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  Tuesday September 2nd, 2014    

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Rendezvous recreates rugged times (10/16/2013)
By Chris Rogers

Photo by Chris Rogers
     Blacksmith Matt Johnson took questions from St. Martin's School students while he worked at the Big Muddy River Rendezvous on Tuesday. Johnson and a host of other demonstrators are reenacting frontier life on the Mississippi River at Prairie Island Campground this week through Sunday.
Smoke rose from Christine "Pinneaple" Jameson's campfire as she melted a pot full of beeswax. Busloads of school children soon wandered among the tipis, lean-tos, and wall tents to dip candle wicks in Jameson's wax, as she explained how centuries ago, fur trappers and explorers in the area relied on wax, lard, and blubber candles as they journalized their experiences.

"The idea is drawing it out," a blacksmith near Jameson's tent told students, stretching out the words as he pounded a tent stake to a point. The students were perfectly still as they listened to the clank of his hammer. With sooty hands, the man cranked a bellows and flames roared to life in the forge before him, and he returned the iron spike to the fire. "Back in the 1800s we didn't have Wal-Mart so people had to see me. Try to spot all the different pieces made of iron at the different camps here," he challenged the students. "They all would have been made by a smith."

The young students stepped away from the blacksmith's tent and explored other demonstrators' camps, where they were invited to throw tomahawks and observe stretched hides being tanned.

The Big Muddy River Rendezvous attracts school field trips, families, and participants from across the region to Prairie Island. Rendezvous' are gatherings of French fur trade-era historic reenactment enthusiasts. The name comes from meetings of French fur trappers and traders traveling the rivers and lakes of the region, where the frontiersmen would trade furs for supplies like musket balls and salt, explained Big Muddy River Rendenzvous organizer Luke Accord.

"You don't learn this kind of history out of a school book," Accord said. Young readers might learn "a black smith made tools. Well, that sounds pretty easy. But when you come out here and the smith says, 'It took me 14 hours to make this piece,' and he's actually showing you what he was doing," that provides students with a deeper level of understanding of their country's history, he said.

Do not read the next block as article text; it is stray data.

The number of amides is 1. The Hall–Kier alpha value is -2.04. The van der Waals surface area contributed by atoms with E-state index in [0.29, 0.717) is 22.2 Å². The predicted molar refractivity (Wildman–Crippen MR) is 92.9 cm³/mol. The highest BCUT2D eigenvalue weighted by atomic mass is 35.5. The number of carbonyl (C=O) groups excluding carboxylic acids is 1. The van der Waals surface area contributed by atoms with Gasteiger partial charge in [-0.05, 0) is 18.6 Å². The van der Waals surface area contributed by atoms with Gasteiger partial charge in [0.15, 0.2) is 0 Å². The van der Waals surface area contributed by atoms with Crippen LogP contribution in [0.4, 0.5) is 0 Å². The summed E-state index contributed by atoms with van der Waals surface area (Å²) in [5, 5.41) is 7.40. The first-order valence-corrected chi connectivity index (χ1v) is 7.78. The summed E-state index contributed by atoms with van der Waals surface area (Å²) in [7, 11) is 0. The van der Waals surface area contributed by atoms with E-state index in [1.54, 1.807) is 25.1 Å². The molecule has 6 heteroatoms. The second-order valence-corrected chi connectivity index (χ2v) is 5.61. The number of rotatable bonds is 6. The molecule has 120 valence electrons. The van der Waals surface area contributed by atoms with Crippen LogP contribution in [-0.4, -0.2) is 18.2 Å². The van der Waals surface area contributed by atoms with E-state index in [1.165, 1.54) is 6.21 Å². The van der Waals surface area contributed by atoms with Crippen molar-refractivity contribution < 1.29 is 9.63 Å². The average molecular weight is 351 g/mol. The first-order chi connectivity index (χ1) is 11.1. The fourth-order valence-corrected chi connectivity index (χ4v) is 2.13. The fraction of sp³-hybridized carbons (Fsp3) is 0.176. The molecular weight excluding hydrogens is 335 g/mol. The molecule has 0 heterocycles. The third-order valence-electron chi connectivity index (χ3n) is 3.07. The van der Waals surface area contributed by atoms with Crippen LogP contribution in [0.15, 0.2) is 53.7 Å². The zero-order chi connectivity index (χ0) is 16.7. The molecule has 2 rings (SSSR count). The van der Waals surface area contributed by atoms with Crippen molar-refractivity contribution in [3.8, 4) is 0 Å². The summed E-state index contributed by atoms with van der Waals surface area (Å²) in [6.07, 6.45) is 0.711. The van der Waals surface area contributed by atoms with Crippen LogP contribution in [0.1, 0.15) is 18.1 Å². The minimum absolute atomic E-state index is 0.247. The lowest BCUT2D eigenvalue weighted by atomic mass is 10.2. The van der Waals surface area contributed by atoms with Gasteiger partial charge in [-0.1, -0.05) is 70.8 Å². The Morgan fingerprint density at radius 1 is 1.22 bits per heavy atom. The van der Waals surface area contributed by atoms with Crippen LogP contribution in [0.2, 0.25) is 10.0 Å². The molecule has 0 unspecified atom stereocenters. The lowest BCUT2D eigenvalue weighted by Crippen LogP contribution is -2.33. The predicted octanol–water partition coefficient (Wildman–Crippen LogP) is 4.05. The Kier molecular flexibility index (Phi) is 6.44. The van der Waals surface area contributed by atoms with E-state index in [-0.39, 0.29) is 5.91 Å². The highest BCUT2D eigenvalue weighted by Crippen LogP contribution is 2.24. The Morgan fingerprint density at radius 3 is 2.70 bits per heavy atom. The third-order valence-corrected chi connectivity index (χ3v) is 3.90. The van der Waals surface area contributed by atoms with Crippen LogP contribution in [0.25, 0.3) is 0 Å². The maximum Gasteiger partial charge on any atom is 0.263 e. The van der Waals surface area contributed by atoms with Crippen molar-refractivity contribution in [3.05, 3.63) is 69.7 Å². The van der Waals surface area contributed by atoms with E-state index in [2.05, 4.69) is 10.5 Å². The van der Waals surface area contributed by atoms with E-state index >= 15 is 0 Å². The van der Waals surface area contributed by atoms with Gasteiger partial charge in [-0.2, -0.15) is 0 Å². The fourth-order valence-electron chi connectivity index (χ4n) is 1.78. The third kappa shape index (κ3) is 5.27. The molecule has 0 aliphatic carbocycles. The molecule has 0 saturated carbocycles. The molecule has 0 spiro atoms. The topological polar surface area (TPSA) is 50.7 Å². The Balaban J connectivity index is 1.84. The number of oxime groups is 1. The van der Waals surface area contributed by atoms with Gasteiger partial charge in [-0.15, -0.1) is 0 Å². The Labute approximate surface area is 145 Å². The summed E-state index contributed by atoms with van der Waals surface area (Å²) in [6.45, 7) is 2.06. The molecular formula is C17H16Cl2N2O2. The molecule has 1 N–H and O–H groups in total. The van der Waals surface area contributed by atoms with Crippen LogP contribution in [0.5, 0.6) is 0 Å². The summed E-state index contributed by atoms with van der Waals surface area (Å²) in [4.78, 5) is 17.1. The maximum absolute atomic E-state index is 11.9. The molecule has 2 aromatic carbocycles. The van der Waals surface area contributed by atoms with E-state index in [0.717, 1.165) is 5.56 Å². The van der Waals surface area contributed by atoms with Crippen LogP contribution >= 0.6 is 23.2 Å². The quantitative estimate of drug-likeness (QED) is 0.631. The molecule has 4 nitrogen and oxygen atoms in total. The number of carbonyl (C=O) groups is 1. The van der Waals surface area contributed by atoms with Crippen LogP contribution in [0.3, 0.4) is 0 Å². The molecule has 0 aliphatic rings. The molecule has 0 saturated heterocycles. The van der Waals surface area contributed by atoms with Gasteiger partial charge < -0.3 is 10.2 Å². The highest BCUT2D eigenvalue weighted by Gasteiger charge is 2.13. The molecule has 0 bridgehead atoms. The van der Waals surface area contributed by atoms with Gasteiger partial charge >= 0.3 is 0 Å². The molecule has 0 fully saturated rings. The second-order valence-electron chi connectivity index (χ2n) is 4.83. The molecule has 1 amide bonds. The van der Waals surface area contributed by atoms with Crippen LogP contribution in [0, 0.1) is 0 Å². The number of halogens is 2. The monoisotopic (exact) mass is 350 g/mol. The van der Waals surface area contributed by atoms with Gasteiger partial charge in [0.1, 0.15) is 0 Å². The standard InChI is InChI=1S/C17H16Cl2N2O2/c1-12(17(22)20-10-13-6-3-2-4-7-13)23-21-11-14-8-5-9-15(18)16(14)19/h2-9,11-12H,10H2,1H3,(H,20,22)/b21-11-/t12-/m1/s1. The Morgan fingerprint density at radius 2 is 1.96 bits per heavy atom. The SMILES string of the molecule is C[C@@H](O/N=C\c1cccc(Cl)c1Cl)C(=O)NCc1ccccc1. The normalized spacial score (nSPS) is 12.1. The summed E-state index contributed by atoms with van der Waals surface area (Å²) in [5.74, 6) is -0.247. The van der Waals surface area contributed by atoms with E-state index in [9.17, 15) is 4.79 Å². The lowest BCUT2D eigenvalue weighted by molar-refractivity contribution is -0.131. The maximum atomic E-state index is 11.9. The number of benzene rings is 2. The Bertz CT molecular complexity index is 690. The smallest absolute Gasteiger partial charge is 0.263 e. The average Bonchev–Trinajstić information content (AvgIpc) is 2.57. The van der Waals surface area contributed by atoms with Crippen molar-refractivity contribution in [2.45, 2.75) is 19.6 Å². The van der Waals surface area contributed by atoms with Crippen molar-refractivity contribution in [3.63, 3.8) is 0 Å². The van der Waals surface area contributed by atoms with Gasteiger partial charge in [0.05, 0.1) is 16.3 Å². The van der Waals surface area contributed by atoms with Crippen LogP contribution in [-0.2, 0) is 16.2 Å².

For many, it is also pretty fun. "I love wandering into a camp and feeling like I left the world behind," said a "trader" selling frontier goods to rendezvous visitors from his tent who would only identify himself by his "camp name," Noisy Bear. I used to blow a bugle a lot, he explains. Many participants who travel to different rendezvous are given teasing, camp names over the years, he added.

"What got me hooked was after dark, when all you see is candlelight, campfires, tents and people playing music," said Trish Thompson, another vendor. Rendezvous participants more or less live as pioneers would during the event, and that immersion is when the magic really starts to work, she explained. "We really sleep in here. We have blankets; we have wood stoves in our tent. We do live history," Accord said.

Some rendezvous participants, or "skinners," are regulars at gatherings throughout the year, like Noisy Bear, but many have day jobs and take vacation time to come to Big Muddy River Rendezvous, Accord said. They are history buffs who just have so much fun doing it, he explained.

Education is a focus for the rendezvous and historical accuracy is a point of pride among skinners. "We do a lot of research," Accord said. "Myself, I have an extensive library. I research my persona very deeply," he said of his frontiersman character. "We try to have at least four sources" to back up everything from clothing to products, he explained. "That is kind of an unwritten code among us, that if you're going to put this out to a school kid, you'd better be able to prove it to us."

Noisy Bear and Thompson said they are not always as scrupulous with adults. "We get a lot of dumb questions" from people old enough to know better, he said. One woman looking to buy sheepskins from Thompson's stand asked, "It doesn't hurt the sheep to get their skin, right?" Thompson remembered replying, "Oh, no, they just shed them every year and we go out in the field and pick them up."

The Big Muddy River Rendezvous runs from Tuesday through Saturday from 8 a.m. to 5 p.m. and Sunday from 8 a.m. to 4 p.m at the west end of the Prairie Island Campground. Admission for children under six is free; $4 for children ages 6 through 13 and adults over 55; for everyone else it is $5. 

 

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